Community Comment

When it will end...

Good morning, Netizens...


The people grinders are hot after it in this pre-election campaign, and I, for one, have found myself growing increasingly grumpy with each robotic phone call. Regardless of the time of day or night, each time my phone (or even my cell phone) jingles, I immediately cringe at the forethought it might be one of these anonymous polling companies wanting to know my opinion. Lord were it that simple! They want to know my opinion, but attempt to make certain I am aware of their particular point of view.


Since in a previous life I learned quite a bit about telephone solicitation, I have accustomed to the fact that no matter what I do, those polling companies that use an automated dialing system, which dials phone numbers at random, rather than from existing client information, will eventually connect with one of my phone numbers, and there is very little I can do about it. In some states this type of telemarketing is illegal. Still, during elections, people unscrupulously use it. Having an unlisted phone number, even putting your phone number on the questionable National Do-Not-Call list, are no protection against these people grinders from reaching your home. Eventually they will find you.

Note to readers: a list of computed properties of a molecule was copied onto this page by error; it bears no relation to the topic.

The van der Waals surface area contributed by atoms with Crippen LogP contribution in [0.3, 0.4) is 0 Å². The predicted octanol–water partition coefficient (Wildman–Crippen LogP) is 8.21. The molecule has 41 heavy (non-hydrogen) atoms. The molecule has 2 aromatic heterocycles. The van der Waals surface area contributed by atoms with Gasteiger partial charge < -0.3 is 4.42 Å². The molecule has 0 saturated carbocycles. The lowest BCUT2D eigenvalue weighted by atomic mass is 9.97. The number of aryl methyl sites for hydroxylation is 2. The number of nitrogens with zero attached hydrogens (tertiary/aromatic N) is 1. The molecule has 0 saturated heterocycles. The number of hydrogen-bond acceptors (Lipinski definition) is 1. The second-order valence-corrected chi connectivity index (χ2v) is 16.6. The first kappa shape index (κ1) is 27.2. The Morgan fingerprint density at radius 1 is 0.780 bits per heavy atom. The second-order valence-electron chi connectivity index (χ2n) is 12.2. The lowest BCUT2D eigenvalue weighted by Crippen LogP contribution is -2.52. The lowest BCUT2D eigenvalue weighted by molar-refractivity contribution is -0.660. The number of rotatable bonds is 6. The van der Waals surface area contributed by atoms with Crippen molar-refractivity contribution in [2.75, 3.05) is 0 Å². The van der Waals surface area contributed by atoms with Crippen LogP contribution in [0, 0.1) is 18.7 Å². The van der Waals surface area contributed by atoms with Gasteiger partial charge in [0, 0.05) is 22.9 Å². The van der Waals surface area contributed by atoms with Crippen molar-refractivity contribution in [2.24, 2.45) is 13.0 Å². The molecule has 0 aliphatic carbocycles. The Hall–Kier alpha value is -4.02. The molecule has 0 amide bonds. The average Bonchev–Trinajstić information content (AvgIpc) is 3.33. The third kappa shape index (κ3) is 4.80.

The phone calls aside, you would have to be deaf and blind to have missed the ever-present venomous television advertising extolling the virtues (or lack thereof) of each politician or referendum present on this year's ballot. Now that we are entering the last few days before the ballots are counted, the particular vitriol of these ads are getting truly vile and in some cases, misleading. It is almost as if the candidates are tossing all decency to the winds, ever in the hope of being elected or re-elected.


I find the current race between Patty Murray and Dino Rossi to be particularly worthless, as some of the advertisements no more resemble reality than an Orson Welles radio show about the arrival of aliens that drove an entire generation into panic. Based upon their advertisements, I still believe the most popular candidates in this year's election would be a theoretical candidate titled, “None of the Above”.


Of course given the $100 billion dollar advertising budgets, the only parties that will profit from all this are the television stations, the radio broadcasters and other news media members, and there is no end in sight. The only parties that seem to be truly interested in campaign funding reform are the citizens; everyone else talks a good line, but the laws have never been changed.


Thank God we only have a few more days before this, too, will all pass away.


Dave




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